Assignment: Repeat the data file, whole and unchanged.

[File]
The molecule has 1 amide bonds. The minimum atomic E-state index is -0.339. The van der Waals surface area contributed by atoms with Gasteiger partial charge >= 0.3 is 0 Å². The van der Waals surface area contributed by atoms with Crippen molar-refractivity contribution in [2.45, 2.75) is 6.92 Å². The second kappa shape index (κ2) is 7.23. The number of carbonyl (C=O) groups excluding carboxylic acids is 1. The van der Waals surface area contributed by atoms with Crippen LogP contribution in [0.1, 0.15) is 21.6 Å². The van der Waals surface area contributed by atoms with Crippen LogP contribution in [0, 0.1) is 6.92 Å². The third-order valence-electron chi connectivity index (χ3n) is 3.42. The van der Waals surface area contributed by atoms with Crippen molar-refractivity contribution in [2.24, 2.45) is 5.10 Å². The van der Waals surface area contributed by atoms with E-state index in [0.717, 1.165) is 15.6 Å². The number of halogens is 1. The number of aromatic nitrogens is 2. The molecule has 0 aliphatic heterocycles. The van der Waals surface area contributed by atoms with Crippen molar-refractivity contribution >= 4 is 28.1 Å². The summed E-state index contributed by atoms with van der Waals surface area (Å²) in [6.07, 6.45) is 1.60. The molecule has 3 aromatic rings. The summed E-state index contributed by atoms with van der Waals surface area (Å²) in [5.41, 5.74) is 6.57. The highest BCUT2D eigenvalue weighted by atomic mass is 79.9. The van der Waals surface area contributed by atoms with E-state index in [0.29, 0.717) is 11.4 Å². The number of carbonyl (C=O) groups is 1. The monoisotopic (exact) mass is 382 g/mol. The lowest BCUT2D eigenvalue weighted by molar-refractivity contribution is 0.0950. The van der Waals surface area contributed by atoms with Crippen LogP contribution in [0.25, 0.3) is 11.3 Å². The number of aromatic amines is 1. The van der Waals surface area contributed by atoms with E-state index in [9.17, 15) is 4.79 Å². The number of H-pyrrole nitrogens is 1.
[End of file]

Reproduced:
The molecule has 1 amide bonds. The minimum atomic E-state index is -0.339. The van der Waals surface area contributed by atoms with Gasteiger partial charge >= 0.3 is 0 Å². The van der Waals surface area contributed by atoms with Crippen molar-refractivity contribution in [2.45, 2.75) is 6.92 Å². The second kappa shape index (κ2) is 7.23. The number of carbonyl (C=O) groups excluding carboxylic acids is 1. The van der Waals surface area contributed by atoms with Crippen LogP contribution in [0.1, 0.15) is 21.6 Å². The van der Waals surface area contributed by atoms with Crippen LogP contribution in [0, 0.1) is 6.92 Å². The third-order valence-electron chi connectivity index (χ3n) is 3.42. The van der Waals surface area contributed by atoms with Crippen molar-refractivity contribution in [2.24, 2.45) is 5.10 Å². The van der Waals surface area contributed by atoms with E-state index in [0.717, 1.165) is 15.6 Å². The number of halogens is 1. The number of aromatic nitrogens is 2. The molecule has 0 aliphatic heterocycles. The van der Waals surface area contributed by atoms with Crippen molar-refractivity contribution >= 4 is 28.1 Å². The summed E-state index contributed by atoms with van der Waals surface area (Å²) in [6.07, 6.45) is 1.60. The molecule has 3 aromatic rings. The summed E-state index contributed by atoms with van der Waals surface area (Å²) in [5.41, 5.74) is 6.57. The highest BCUT2D eigenvalue weighted by atomic mass is 79.9. The van der Waals surface area contributed by atoms with E-state index in [0.29, 0.717) is 11.4 Å². The number of carbonyl (C=O) groups is 1. The monoisotopic (exact) mass is 382 g/mol. The lowest BCUT2D eigenvalue weighted by molar-refractivity contribution is 0.0950. The van der Waals surface area contributed by atoms with Crippen LogP contribution in [0.25, 0.3) is 11.3 Å². The number of aromatic amines is 1. The van der Waals surface area contributed by atoms with E-state index in [9.17, 15) is 4.79 Å². The number of H-pyrrole nitrogens is 1.